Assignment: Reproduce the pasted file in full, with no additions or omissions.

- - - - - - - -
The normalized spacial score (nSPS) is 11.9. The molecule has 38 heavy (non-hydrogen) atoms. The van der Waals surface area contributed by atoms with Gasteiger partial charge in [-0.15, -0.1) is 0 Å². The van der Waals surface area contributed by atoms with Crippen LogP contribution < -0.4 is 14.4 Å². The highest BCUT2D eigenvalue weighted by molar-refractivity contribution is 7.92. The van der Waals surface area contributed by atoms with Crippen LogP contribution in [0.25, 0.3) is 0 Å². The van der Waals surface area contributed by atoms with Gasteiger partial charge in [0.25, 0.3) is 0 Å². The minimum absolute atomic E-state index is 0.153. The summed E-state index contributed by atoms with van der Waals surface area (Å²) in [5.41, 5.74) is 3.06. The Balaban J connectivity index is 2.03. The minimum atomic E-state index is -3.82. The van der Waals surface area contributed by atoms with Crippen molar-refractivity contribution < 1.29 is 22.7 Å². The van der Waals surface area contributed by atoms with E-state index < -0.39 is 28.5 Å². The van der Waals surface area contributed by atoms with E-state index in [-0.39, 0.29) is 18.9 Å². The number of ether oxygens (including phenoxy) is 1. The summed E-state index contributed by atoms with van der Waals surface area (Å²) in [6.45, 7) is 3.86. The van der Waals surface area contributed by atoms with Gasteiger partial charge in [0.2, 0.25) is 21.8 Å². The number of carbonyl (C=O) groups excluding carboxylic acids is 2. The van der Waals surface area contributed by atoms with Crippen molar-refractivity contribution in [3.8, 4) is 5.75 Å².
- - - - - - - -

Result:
The normalized spacial score (nSPS) is 11.9. The molecule has 38 heavy (non-hydrogen) atoms. The van der Waals surface area contributed by atoms with Gasteiger partial charge in [-0.15, -0.1) is 0 Å². The van der Waals surface area contributed by atoms with Crippen LogP contribution < -0.4 is 14.4 Å². The highest BCUT2D eigenvalue weighted by molar-refractivity contribution is 7.92. The van der Waals surface area contributed by atoms with Crippen LogP contribution in [0.25, 0.3) is 0 Å². The van der Waals surface area contributed by atoms with Gasteiger partial charge in [0.25, 0.3) is 0 Å². The minimum absolute atomic E-state index is 0.153. The summed E-state index contributed by atoms with van der Waals surface area (Å²) in [5.41, 5.74) is 3.06. The Balaban J connectivity index is 2.03. The minimum atomic E-state index is -3.82. The van der Waals surface area contributed by atoms with Crippen molar-refractivity contribution < 1.29 is 22.7 Å². The van der Waals surface area contributed by atoms with E-state index < -0.39 is 28.5 Å². The van der Waals surface area contributed by atoms with E-state index in [-0.39, 0.29) is 18.9 Å². The number of ether oxygens (including phenoxy) is 1. The summed E-state index contributed by atoms with van der Waals surface area (Å²) in [6.45, 7) is 3.86. The van der Waals surface area contributed by atoms with Gasteiger partial charge in [0.2, 0.25) is 21.8 Å². The number of carbonyl (C=O) groups excluding carboxylic acids is 2. The van der Waals surface area contributed by atoms with Crippen molar-refractivity contribution in [3.8, 4) is 5.75 Å².